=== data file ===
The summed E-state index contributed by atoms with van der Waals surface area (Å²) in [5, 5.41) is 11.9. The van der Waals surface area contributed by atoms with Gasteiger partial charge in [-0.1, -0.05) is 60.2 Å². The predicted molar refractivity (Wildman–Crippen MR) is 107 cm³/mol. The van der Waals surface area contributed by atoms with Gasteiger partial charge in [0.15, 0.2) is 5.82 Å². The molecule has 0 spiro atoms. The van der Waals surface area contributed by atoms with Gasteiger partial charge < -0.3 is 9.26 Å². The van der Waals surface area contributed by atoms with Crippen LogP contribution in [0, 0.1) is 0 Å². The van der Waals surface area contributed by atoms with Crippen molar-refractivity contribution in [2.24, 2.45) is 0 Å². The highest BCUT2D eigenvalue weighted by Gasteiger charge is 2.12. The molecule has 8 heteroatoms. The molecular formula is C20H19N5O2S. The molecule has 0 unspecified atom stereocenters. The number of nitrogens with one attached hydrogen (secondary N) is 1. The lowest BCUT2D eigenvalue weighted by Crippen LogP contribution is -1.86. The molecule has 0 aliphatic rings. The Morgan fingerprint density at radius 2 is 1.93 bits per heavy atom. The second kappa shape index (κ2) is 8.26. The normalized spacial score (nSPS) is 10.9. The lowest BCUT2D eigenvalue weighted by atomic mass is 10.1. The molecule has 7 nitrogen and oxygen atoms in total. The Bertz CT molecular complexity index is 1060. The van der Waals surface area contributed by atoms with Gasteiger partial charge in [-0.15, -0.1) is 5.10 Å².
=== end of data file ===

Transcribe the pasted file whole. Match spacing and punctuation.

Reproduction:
The summed E-state index contributed by atoms with van der Waals surface area (Å²) in [5, 5.41) is 11.9. The van der Waals surface area contributed by atoms with Gasteiger partial charge in [-0.1, -0.05) is 60.2 Å². The predicted molar refractivity (Wildman–Crippen MR) is 107 cm³/mol. The van der Waals surface area contributed by atoms with Gasteiger partial charge in [0.15, 0.2) is 5.82 Å². The molecule has 0 spiro atoms. The van der Waals surface area contributed by atoms with Gasteiger partial charge < -0.3 is 9.26 Å². The van der Waals surface area contributed by atoms with Crippen LogP contribution in [0, 0.1) is 0 Å². The van der Waals surface area contributed by atoms with Crippen molar-refractivity contribution in [2.24, 2.45) is 0 Å². The highest BCUT2D eigenvalue weighted by Gasteiger charge is 2.12. The molecule has 8 heteroatoms. The molecular formula is C20H19N5O2S. The molecule has 0 unspecified atom stereocenters. The number of nitrogens with one attached hydrogen (secondary N) is 1. The lowest BCUT2D eigenvalue weighted by Crippen LogP contribution is -1.86. The molecule has 0 aliphatic rings. The Morgan fingerprint density at radius 2 is 1.93 bits per heavy atom. The second kappa shape index (κ2) is 8.26. The normalized spacial score (nSPS) is 10.9. The lowest BCUT2D eigenvalue weighted by atomic mass is 10.1. The molecule has 7 nitrogen and oxygen atoms in total. The Bertz CT molecular complexity index is 1060. The van der Waals surface area contributed by atoms with Gasteiger partial charge in [-0.15, -0.1) is 5.10 Å².